Before the wedding, you’ll find that it’s all about saving! But, even after the big day there are costs that lie ahead. Together with Angelic Diamonds, retailers of luxury engagement rings, we take a look at the costs that you’ll face after the wedding day, from starting a family to moving to a bigger home.

Family costs

For a lot of newlyweds, starting a family is the next milestone after the wedding. In the US, the average time a couple waits between getting married and having a baby is three years. Of course, starting your own family can be costly — let’s take a look at some of the costs that you can expect to face after pregnancy.

After adding the cost of nappies, baby clothes, nursery furniture, toys, and a pram, the cost of a newborn come to £3,120 in their first year. If you plan on attending activity classes with your new-born, such as sensory or swimming classes, you could face an additional annual cost of £465.50.

The decision of how you feed your baby can also determine cost. Add £165 to this yearly cost if you plan on breastfeeding, or a whopping £1,040 should you opt for bottle feeding.

When maternity leave is over, childcare is another cost to think about. Statistics have shown that for a relatively well-off couple in the UK, the cost of childcare is the highest in the world. In Britain, the average cost of sending a child under two to part-time day nursery is £122.46 per week. For full-time care, this rises to £232.84. It can depend on where in the country you live as to what costs you will face — part-time day nursery can cost around £42 more per week in London than the British average and full-time care increases by £73 in the capital.

You might not have thought about the costs of education, but if you want to send your child to a private school you may have to do some saving. The average annual outgoing of private tuition is £14,102. At the age of ten, it’s likely that they’ll be asking for their first smartphone. If you’ll be the one to pay for this, you can expect to fork out around £27 per month — or £324 per year.

It can all be very costly! And that’s before you add the cost of an average holiday (£3,133 for a family of four) and those Christmas and birthday presents.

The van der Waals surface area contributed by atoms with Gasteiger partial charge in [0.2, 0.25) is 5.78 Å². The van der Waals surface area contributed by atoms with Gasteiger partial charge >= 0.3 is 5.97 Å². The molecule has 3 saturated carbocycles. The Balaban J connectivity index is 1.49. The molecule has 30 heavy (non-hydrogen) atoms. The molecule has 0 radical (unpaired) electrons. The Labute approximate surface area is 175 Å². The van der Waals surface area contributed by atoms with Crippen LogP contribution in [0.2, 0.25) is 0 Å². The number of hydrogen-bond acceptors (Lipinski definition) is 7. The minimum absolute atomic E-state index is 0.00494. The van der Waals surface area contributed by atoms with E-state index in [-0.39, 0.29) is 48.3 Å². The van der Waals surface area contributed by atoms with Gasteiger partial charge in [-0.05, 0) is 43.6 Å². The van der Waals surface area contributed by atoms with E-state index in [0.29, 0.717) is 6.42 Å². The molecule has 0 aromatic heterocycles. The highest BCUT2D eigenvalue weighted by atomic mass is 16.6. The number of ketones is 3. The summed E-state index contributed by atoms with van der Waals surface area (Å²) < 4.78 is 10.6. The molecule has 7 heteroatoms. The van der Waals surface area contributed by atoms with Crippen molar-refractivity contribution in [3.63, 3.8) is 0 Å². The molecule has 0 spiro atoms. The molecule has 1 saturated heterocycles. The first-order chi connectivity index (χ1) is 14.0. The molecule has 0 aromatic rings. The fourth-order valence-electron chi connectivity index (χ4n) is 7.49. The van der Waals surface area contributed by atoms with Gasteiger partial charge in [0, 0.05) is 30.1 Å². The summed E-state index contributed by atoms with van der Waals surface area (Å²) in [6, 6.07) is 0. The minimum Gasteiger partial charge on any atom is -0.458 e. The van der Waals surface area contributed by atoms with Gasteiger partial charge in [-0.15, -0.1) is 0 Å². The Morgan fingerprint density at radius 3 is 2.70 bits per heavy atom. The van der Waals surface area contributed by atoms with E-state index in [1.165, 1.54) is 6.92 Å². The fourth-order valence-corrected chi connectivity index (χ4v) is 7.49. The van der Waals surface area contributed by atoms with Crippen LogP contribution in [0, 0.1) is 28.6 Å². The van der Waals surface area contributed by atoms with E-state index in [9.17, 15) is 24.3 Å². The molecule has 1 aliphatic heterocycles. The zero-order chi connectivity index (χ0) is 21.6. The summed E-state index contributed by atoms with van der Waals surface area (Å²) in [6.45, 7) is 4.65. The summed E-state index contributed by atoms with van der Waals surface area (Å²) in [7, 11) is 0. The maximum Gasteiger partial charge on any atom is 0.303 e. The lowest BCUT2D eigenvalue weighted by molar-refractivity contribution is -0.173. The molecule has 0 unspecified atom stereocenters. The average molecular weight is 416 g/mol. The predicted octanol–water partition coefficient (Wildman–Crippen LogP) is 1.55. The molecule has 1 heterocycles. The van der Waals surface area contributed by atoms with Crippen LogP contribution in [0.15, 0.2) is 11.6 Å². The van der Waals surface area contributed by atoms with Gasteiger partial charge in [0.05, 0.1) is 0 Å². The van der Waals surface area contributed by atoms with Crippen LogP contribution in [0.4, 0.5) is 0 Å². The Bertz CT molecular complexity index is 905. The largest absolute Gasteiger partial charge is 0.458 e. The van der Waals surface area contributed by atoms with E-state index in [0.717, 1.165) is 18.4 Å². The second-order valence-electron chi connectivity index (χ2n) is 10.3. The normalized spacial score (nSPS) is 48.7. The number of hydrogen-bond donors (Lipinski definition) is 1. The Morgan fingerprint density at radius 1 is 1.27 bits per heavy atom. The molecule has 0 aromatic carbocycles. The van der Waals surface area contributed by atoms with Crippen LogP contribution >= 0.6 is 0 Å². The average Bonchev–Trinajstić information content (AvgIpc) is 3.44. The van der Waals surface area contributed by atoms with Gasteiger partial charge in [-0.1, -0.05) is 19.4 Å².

Moving to a bigger home

If you’re starting a family or want a new marital home, you might decide to upsize. And, as with everything else, expenses follow.

Based on research carried out by Compare My Move, the estimated cost of moving to a new house in 2018 in the UK is £8,885. This cost is based on the average UK property price which is currently at £226, 071 and takes into considerations stamp duty at £2,021, estate agent expenses at £3,391. This overall cost also considers general moving costs, which can add up to £1,236.66.

You might come across a few hidden costs too. One of these is an Energy Performance Certificate (EPC) which can cost you between £60 and £120. It can often be worthwhile getting a professional survey of your new property before you buy it to check the condition of it to prevent you from losing out on money. These can cost from £400 to over £1,000 depending on the survey that you choose.

Buying a new car

After the fancy wedding day and before you start having children, you might need to trade that convertible for something more practical.

Naturally, car prices vary depending on a model, but whatever it is you’re guaranteed to need to fork out more than a few pounds. In fact, the running costs of an average family car in the UK costs £1,000 more than in the USA and Australia, £1,825 more than Japan and £2,000 more than in China.

What Car? conducted research and discovered that the top ten family used cars sit between £8,000 and £14,000. And, if you were to choose a top new car, you can expect a family-suitable vehicle to cost between £16,995 and £29,495. If you’re unsure on how much to spend on a new car, MoneyUnder30 advise the following:

* If you’re looking for a cheap car that gets you from A to B, you should budget around 10-15% of your annual income.

* For a safer and reliable vehicle, budget between 20 and 25% of your annual income.

* If you consider a car as a lifestyle item and not just as a form of transport, consider spending around 50% of your annual income on a car.

Although strict saving may have been put on pause after the big day, you’ll probably have to dig deep again soon! With starting a family, moving to a new house and buying a bigger car, married life can be expensive — but it’s so worth it!

 

 

 

This is a sponsored post, copy and images were provided by Media Works

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